It doesn't matter who you are or what activity you're involved in, if you do anything long enough, eventually you find yourself in the zone. You're feeling it. You get that hot hand and you know you've just got to keep letting it fly. Shooting hoops. Gambling. Golfing. Telling jokes. Gaming. Cooking. Writing. Singing. Whoever you are and whatever your pursuit, you've experienced that feeling of being in the groove where everything that come together for you and you can do no wrong.
It even happens with major international bureaucracies. The World Health Organization is on just such a roll after the year and a half they've just had. Obviously they nailed it on Covid. We know this for a fact because they took every possible position on every aspect of it. It isn't contagious. It is contagious. It can be spread on surfaces. It can't. It came from bats. It came from pangolins. Maybe it didn't. It's major threat to everyone. It's a statistically insignificant threat to the young and the healthy. You don't need a mask. You do need a mask. You need lots of masks. By the law of average, at some point they got it right.
So now is the perfect time for the WHO to address another major international health issue. Sweet, nourishing, life-affirming booze.
Daily Mail - Fury erupted today over the World Health Organization's advice that women of child-bearing age should not drink alcohol.
Draft guidance from the agency says 'appropriate attention' should be given to the prevention of drinking in children, mothers-to-be and women of child-bearing age.
Child-bearing age is generally assumed to begin in the mid-teens and stretch to around 50, when women start to go through the menopause.
Last night the drinks industry described the proposal — which some claimed amounted nearly to a ban on drinking for women — as sexist and 'paternalistic'. …
Hannah Ord, a researcher at the Adam Smith Institute, branded the move 'ludicrous and sexist' and said it would put women off following other health advice.
Just so we've defined our terms here, the WHO isn't saying women shouldn't drink once they're pregnant. You can get that advice anywhere. They're saying women shouldn't drink if there's any sort of a biological chance they could potentially get pregnant. And just to address the elephant in the room before we go any further, since we're all thinking it:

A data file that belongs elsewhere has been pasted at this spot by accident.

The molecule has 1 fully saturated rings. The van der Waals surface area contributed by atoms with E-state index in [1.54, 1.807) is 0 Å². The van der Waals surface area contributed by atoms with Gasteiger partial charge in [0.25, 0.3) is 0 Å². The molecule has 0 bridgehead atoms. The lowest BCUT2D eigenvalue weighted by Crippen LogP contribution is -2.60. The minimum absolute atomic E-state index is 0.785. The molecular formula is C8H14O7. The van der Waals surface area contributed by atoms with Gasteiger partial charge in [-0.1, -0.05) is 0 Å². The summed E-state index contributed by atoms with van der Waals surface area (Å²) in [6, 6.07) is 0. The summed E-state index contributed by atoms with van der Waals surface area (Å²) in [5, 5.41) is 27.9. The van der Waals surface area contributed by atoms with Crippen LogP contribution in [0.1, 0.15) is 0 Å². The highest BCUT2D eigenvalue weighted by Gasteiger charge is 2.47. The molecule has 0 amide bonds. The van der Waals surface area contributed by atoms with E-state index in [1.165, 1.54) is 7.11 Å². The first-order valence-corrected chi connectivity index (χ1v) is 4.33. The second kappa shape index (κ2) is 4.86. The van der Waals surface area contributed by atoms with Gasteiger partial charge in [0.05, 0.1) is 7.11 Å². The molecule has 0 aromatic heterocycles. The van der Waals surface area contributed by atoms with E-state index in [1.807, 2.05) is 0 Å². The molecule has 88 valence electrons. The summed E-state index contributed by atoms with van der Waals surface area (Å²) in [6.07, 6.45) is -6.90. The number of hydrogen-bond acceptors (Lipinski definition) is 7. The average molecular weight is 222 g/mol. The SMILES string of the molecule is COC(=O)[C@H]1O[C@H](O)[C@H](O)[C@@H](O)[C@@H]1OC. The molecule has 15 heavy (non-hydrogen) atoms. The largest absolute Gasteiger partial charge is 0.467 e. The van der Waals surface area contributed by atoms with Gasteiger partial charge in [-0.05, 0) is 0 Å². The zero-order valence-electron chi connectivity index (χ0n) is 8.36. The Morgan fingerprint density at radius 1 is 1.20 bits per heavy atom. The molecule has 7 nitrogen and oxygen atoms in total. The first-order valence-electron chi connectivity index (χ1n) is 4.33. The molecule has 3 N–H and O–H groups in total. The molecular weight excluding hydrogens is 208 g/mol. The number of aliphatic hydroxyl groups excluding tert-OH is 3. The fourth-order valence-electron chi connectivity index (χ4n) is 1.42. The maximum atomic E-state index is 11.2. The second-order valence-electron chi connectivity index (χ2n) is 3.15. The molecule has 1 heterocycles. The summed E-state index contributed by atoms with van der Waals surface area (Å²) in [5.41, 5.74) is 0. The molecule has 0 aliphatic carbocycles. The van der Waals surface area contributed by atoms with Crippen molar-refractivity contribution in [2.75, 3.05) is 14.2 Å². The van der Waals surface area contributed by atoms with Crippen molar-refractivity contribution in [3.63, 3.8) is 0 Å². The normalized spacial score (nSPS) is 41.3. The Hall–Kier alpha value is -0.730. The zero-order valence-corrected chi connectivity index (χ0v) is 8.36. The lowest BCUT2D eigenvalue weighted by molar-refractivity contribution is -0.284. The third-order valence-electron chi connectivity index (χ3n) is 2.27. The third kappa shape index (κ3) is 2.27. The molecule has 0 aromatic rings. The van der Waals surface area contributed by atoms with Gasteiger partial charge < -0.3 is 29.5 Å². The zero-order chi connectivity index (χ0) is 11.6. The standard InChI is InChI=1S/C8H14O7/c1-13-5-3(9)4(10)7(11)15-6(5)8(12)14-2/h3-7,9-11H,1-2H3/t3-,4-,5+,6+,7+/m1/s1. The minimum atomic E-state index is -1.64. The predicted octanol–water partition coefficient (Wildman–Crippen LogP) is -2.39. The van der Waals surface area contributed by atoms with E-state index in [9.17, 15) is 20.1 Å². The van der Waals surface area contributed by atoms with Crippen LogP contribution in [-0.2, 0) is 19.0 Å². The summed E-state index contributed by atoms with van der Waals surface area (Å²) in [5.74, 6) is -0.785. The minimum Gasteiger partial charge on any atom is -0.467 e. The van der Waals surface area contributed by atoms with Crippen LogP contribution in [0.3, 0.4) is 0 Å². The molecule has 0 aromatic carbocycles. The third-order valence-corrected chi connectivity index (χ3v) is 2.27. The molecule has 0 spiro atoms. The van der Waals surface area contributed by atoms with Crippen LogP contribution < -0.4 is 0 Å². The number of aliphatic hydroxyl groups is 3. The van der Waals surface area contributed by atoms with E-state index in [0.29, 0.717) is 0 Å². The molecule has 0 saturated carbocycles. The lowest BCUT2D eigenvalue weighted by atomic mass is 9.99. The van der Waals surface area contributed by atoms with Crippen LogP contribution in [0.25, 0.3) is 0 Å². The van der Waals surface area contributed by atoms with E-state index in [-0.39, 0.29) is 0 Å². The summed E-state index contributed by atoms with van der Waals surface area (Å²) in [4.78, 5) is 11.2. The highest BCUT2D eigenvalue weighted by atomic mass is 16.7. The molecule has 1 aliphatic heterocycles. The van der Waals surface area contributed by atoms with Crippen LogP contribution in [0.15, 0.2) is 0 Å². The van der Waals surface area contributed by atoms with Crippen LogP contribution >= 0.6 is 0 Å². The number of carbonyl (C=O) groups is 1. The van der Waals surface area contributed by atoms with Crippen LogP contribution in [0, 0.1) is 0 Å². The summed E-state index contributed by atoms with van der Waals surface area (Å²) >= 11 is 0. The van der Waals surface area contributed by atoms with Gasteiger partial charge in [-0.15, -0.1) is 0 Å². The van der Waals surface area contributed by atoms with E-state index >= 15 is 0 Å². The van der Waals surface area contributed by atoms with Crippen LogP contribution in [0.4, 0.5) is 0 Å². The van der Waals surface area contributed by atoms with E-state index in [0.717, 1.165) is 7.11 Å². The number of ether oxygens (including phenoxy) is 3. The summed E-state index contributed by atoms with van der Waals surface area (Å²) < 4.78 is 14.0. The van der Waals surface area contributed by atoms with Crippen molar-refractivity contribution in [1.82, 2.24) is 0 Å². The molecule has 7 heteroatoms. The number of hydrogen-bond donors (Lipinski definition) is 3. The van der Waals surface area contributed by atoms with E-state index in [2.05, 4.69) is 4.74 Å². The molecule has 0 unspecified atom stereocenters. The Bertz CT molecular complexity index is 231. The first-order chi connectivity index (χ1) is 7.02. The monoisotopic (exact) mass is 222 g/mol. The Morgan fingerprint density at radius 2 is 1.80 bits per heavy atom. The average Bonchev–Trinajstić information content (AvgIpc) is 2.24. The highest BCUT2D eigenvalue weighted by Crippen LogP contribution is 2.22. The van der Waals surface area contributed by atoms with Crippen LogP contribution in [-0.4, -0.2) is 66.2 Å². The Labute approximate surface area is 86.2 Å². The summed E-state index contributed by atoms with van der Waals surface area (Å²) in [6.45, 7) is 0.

If you wont let them get drunk, how to you expect them to GET pregnant???
With that out of the way … WOW. How's the view from that ivory tower, WHO? It's got to be pretty high up if you can look down and see a world where half the population of the world won't drink until they're 50. While the rest of us are living the high life because we've got a 1:1 ratio of Designated Drivers until they hit menopause. Which works out even better because they'll be cheap dates until we get around to replacing them with a younger, sober model. Great plan.
So besides coming up with this wet-brained and utterly impractical set of guidelines in order to satisfy yourselves you're doing good work, how do you expect this will work, exactly? Women from around the globe between the ages of 18 and 50 will read this extraordinary document, lay down their martini glasses, leave quietly, turn every bar into a men's club and usher in a utopia? That'll work. But we're going to leave it to you to break that news to them.
Good luck by the way. Try telling every one of my neighbors and the Irish Rose's friends they're going to have to put a cork in those wine bottles until their 50th birthday. I wish you well going into the breweries that have popped up in every industrial park and strip mall around me and explaining to the young couples that she's going to have to let him finish that double IPA because she might get impregnated any minute now and we can't have that. Any volunteers to run point on going through the pubs in Ireland and saying, "No more Guinness for you, lassie. We're recommending you stick to Diet Cokes until you stop ovulating in 25 years." Just take out life insurance first and name me as the beneficiary. I'll gladly pay the premiums.
When Xeres demanded the Spartans lay down their weapons at Thermoplyae, King Leonidas uttered the famous phrase, Mono labe. "Come and take them." Go ahead and try to tell the entire under-50 female population of the world they have to go on the wagon on the off chance they might get knocked up. Just don't be surprised if the answer is Mono labia. Dopes.